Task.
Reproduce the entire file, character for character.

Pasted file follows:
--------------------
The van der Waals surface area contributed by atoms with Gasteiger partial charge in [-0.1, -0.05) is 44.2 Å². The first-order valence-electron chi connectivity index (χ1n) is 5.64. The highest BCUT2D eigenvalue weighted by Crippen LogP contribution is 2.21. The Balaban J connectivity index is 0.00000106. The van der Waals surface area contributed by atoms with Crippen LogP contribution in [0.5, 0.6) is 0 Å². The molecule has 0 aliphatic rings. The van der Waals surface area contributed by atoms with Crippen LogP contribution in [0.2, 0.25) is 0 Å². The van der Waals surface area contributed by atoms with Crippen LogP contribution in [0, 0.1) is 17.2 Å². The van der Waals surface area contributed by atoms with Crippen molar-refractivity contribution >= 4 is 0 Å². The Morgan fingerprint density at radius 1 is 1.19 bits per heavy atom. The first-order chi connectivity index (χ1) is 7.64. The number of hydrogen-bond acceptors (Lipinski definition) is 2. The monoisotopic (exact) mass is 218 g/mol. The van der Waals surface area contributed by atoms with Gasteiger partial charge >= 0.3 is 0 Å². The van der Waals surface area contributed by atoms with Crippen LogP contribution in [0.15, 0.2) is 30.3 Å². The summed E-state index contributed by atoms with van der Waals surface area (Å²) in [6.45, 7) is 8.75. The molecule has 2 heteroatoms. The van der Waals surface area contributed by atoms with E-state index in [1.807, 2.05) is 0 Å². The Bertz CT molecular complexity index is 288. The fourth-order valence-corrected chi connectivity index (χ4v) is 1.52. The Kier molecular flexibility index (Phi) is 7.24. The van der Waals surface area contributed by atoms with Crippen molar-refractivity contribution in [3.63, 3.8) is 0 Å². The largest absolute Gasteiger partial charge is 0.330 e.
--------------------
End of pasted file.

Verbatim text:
The van der Waals surface area contributed by atoms with Gasteiger partial charge in [-0.1, -0.05) is 44.2 Å². The first-order valence-electron chi connectivity index (χ1n) is 5.64. The highest BCUT2D eigenvalue weighted by Crippen LogP contribution is 2.21. The Balaban J connectivity index is 0.00000106. The van der Waals surface area contributed by atoms with Crippen LogP contribution in [0.5, 0.6) is 0 Å². The molecule has 0 aliphatic rings. The van der Waals surface area contributed by atoms with Crippen LogP contribution in [0.2, 0.25) is 0 Å². The van der Waals surface area contributed by atoms with Crippen LogP contribution in [0, 0.1) is 17.2 Å². The van der Waals surface area contributed by atoms with Crippen molar-refractivity contribution >= 4 is 0 Å². The Morgan fingerprint density at radius 1 is 1.19 bits per heavy atom. The first-order chi connectivity index (χ1) is 7.64. The number of hydrogen-bond acceptors (Lipinski definition) is 2. The monoisotopic (exact) mass is 218 g/mol. The van der Waals surface area contributed by atoms with Gasteiger partial charge >= 0.3 is 0 Å². The van der Waals surface area contributed by atoms with Crippen LogP contribution in [0.15, 0.2) is 30.3 Å². The summed E-state index contributed by atoms with van der Waals surface area (Å²) in [6.45, 7) is 8.75. The molecule has 2 heteroatoms. The van der Waals surface area contributed by atoms with E-state index in [1.807, 2.05) is 0 Å². The Bertz CT molecular complexity index is 288. The fourth-order valence-corrected chi connectivity index (χ4v) is 1.52. The Kier molecular flexibility index (Phi) is 7.24. The van der Waals surface area contributed by atoms with Crippen molar-refractivity contribution in [3.63, 3.8) is 0 Å². The largest absolute Gasteiger partial charge is 0.330 e.